textile

Book Review: A Handbook for Women’s clothing, Northern Europe, 1360-1415 by Ahlqvist and Neijman

Author(s)
Catharina Oksen

The book presents itself as a manual on women’s clothing in Northern Europe through the years 1360-1415, and is aimed at reenactors. The time frame - 1360-1415 - means that we are in the beginning of the Late Medieval period as defined by English and northern European historians (normally set to 1300-1500). The geographical setting is Northern Europe...

Ancient Greek Weaving, Experimental Archeology on Greek Textiles and Household GDP

Author(s)
Richard J. Palmer
Publication Date
#EAC12 World Tour 2021
***This paper outlines the experimental weaving project of an ancient Greek chlamys to investigate the weaving production capacity of a typical household and reconstruct women’s contribution to household GDP in ancient Greece. While some scholars have researched finer textiles and tech-niques based on visual evidence...

Before They Dyed. Mordants and Assists in the Textile Dyeing Process in Anglo-Saxon and Anglo-Scandinavian Britain: An Experimental Approach

Author(s)
Katarzyna Stasińska
Publication Date
The experiment aimed to investigate certain aspects of the textile dyeing process in Anglo-Scandinavian and Anglo-Saxon Britain: substances known as mordants and assists. This aspect of the dyeing process is often omitted by researchers, who mostly focus on dyestuff as a source of colour. Mordants and assists deserve wider research, however, as they play a great part in the dyeing process...

More Testing of Mesoamerican Lunate Artifacts as Possible Loom Weights, that also Functioned as Twining Tools

Author(s)
Billie J. A. Follensbee
Publication Date
In previous replication studies and experiments, a lunate jade artifact from the Pre-Classic/Formative period (1500 BC-AD 250) of Mesoamerica was analysed, researched, and tested for its similarities to the crescent weight, a specialized type of loom weight found in ancient Central and Southern Europe. These analyses successfully established that even a form of this artifact made of wood, shell, or other...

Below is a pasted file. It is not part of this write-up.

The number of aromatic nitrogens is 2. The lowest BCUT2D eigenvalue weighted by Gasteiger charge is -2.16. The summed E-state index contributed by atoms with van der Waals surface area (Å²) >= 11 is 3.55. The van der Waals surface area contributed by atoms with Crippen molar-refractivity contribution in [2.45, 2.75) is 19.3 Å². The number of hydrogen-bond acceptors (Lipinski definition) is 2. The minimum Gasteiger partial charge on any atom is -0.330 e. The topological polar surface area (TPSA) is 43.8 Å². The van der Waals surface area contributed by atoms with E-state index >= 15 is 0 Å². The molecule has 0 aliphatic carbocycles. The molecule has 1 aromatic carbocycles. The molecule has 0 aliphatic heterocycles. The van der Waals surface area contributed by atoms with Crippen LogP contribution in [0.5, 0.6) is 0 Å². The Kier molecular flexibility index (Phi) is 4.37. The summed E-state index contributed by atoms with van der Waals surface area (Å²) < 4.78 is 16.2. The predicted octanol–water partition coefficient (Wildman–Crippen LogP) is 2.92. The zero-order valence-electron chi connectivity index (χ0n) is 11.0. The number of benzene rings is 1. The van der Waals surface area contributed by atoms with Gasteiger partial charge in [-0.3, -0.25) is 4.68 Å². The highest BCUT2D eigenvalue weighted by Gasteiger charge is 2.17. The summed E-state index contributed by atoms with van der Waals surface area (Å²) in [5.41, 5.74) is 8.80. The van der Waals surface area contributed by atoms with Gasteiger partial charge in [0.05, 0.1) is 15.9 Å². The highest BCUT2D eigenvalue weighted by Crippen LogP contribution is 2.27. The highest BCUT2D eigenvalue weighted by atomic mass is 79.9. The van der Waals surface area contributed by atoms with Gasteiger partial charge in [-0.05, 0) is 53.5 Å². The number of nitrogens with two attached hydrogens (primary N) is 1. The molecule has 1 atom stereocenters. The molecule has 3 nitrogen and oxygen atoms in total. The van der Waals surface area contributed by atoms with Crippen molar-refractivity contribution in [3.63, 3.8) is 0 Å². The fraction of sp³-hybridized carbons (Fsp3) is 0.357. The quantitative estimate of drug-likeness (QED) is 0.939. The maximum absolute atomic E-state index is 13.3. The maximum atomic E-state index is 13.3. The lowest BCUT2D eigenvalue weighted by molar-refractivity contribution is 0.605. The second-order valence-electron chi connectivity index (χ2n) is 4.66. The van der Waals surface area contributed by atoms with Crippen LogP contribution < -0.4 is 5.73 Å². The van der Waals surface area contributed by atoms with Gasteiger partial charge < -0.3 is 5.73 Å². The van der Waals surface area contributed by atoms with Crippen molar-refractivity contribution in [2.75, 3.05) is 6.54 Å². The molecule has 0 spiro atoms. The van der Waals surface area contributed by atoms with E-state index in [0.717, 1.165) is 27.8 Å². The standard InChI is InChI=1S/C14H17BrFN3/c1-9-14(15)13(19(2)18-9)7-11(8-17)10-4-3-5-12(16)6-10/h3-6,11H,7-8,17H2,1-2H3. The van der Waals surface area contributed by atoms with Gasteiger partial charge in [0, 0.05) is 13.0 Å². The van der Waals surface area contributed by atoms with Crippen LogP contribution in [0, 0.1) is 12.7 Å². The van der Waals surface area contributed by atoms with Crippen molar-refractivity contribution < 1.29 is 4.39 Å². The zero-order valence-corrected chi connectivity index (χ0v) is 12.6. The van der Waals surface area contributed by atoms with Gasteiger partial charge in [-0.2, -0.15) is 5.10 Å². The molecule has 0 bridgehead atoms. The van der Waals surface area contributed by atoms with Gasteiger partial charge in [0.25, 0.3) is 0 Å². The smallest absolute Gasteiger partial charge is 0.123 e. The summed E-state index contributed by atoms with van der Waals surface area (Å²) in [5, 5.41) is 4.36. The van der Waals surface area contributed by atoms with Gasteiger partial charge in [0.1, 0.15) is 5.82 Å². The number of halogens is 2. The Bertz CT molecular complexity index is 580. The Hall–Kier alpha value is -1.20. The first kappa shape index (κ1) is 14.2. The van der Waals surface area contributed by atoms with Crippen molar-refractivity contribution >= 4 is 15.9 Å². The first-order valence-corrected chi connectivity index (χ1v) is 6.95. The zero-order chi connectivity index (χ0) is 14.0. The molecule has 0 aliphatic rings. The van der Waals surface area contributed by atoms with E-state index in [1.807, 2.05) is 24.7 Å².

Bast, Ferns, and Mud: Experimental Recreation of a Kapa Kaha (Barkcloth)

Author(s)
Avalon Paradea
Publication Date
#EAC12 World Tour 2021
***Kapa (Hawaiian barkcloth) was the ubiquitous fabric of historic Hawaiʻi, used for everything from clothing to bedding, from swaddling newborns to enshrouding the deceased, and all things in between. This textile is crafted from the bast (inner bark) of several plant species...

Book Review: Weaving a Realm, Vietnamese clothing from around 1500 AD

Author(s)
Roeland Paardekooper
Publication Date
What a pleasure it was when this book landed on my coffee table! The book is bilingual Vietnamese – English, well designed and covers over 200 pages with hundreds of full-colour images. The book is a joint project by several Vietnamese from around the world who wished to add to the awareness of Vietnamese identities around the world. Viet Nam is so much more than what people remember of the Vietnam War...

A Shared Warp: The Woven Belts of the Lao Han People, China

Author(s)
Celia Elliott-Minty
Publication Date
The remote mountain area of Guizhou in southwest China is ethnically diverse, and interesting textile traditions survive among the groups. Perhaps the best known are the multicoloured costumes of the Miao people that are skilfully decorated with embroidery and braids (Smith, 2007). Another ethnic group are the "Lao Han" (the ancient Han Chinese) who consider themselves unique from the rest of ...

What was *platъ and how Did it Work? Reconstructing a Piece of Slavic Cloth Currency

Author(s)
Jan Kratochvíl
Jakub Koláček
Publication Date
Using a credit theory of money, we propose that at least some Slavic tribal communities underwent a process of social monetization. In order to fully support this hypothesis, however, many linguistic and historiographic sources would need to be discussed – a task which exceeds the scope of a single article. Therefore, we will here focus on examining (from technical perspective) the oldest type of “money”...

The Shroud of Turin and the Extra Sheds of Warping Threads. How Hard can it be to Set up a 3/1 Chevron Twill, Herringbone on a Warp-weighted Loom?

Author(s)
Antoinette Merete Olsen
Publication Date
On the 10 May 2020, Mr. Hugh Farey sent me an email. He introduced himself as “a researcher into the weaving of the linen cloth known as the Shroud of Turin”. Then he described the size of the Shroud and how it looked. His question to me was this: “If you had a piece of cloth as described and looked at it closely, could you tell if it was made by a warp-weighted or treadle loom, or would there be no difference?”...

Testing Mesoamerican Lunate Artifacts as Possible Crescent Loom Weights

Author(s)
Billie J. A. Follensbee
Publication Date
While the importance of textiles in Mesoamerica from the Classic period (AD 250-900) onward is well-recognized, scholars have conducted little exploration of earlier Mesoamerican textile production. This lack of scholarship may be attributed in great part to the scant preservation of perishable textiles and tools from ancient times. New sources of information have been recognized, however...